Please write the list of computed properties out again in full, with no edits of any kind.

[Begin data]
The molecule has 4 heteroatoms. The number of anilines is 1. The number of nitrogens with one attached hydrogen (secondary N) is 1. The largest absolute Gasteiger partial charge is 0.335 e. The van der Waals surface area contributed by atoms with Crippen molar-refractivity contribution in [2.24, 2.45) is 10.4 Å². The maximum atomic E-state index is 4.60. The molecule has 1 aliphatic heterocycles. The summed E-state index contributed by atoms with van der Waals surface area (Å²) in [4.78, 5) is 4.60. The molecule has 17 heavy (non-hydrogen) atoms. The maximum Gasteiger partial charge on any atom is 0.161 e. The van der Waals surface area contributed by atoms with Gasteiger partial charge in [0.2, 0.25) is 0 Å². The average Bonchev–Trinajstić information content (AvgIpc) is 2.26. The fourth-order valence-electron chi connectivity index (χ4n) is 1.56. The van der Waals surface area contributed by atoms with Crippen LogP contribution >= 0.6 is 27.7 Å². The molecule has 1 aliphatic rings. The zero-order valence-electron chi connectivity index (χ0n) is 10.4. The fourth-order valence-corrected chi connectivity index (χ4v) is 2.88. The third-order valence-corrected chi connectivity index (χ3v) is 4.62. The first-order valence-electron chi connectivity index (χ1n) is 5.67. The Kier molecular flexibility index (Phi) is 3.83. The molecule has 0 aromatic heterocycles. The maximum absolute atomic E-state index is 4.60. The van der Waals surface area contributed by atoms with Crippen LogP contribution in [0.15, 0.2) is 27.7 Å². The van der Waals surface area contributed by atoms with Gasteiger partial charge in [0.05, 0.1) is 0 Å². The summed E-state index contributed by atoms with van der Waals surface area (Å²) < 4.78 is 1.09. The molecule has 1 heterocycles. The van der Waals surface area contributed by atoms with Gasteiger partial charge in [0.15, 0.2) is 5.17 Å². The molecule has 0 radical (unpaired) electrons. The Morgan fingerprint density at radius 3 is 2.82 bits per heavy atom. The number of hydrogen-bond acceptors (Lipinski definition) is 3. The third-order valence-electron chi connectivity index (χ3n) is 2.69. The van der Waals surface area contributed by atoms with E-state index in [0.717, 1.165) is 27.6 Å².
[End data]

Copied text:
The molecule has 4 heteroatoms. The number of anilines is 1. The number of nitrogens with one attached hydrogen (secondary N) is 1. The largest absolute Gasteiger partial charge is 0.335 e. The van der Waals surface area contributed by atoms with Crippen molar-refractivity contribution in [2.24, 2.45) is 10.4 Å². The maximum atomic E-state index is 4.60. The molecule has 1 aliphatic heterocycles. The summed E-state index contributed by atoms with van der Waals surface area (Å²) in [4.78, 5) is 4.60. The molecule has 17 heavy (non-hydrogen) atoms. The maximum Gasteiger partial charge on any atom is 0.161 e. The van der Waals surface area contributed by atoms with Gasteiger partial charge in [0.2, 0.25) is 0 Å². The average Bonchev–Trinajstić information content (AvgIpc) is 2.26. The fourth-order valence-electron chi connectivity index (χ4n) is 1.56. The van der Waals surface area contributed by atoms with Crippen LogP contribution >= 0.6 is 27.7 Å². The molecule has 1 aliphatic rings. The zero-order valence-electron chi connectivity index (χ0n) is 10.4. The fourth-order valence-corrected chi connectivity index (χ4v) is 2.88. The third-order valence-corrected chi connectivity index (χ3v) is 4.62. The first-order valence-electron chi connectivity index (χ1n) is 5.67. The Kier molecular flexibility index (Phi) is 3.83. The molecule has 0 aromatic heterocycles. The maximum absolute atomic E-state index is 4.60. The van der Waals surface area contributed by atoms with Crippen LogP contribution in [0.15, 0.2) is 27.7 Å². The van der Waals surface area contributed by atoms with Gasteiger partial charge in [0.05, 0.1) is 0 Å². The summed E-state index contributed by atoms with van der Waals surface area (Å²) < 4.78 is 1.09. The molecule has 1 heterocycles. The van der Waals surface area contributed by atoms with Gasteiger partial charge in [0.15, 0.2) is 5.17 Å². The molecule has 0 radical (unpaired) electrons. The Morgan fingerprint density at radius 3 is 2.82 bits per heavy atom. The number of hydrogen-bond acceptors (Lipinski definition) is 3. The third-order valence-electron chi connectivity index (χ3n) is 2.69. The van der Waals surface area contributed by atoms with E-state index in [0.717, 1.165) is 27.6 Å².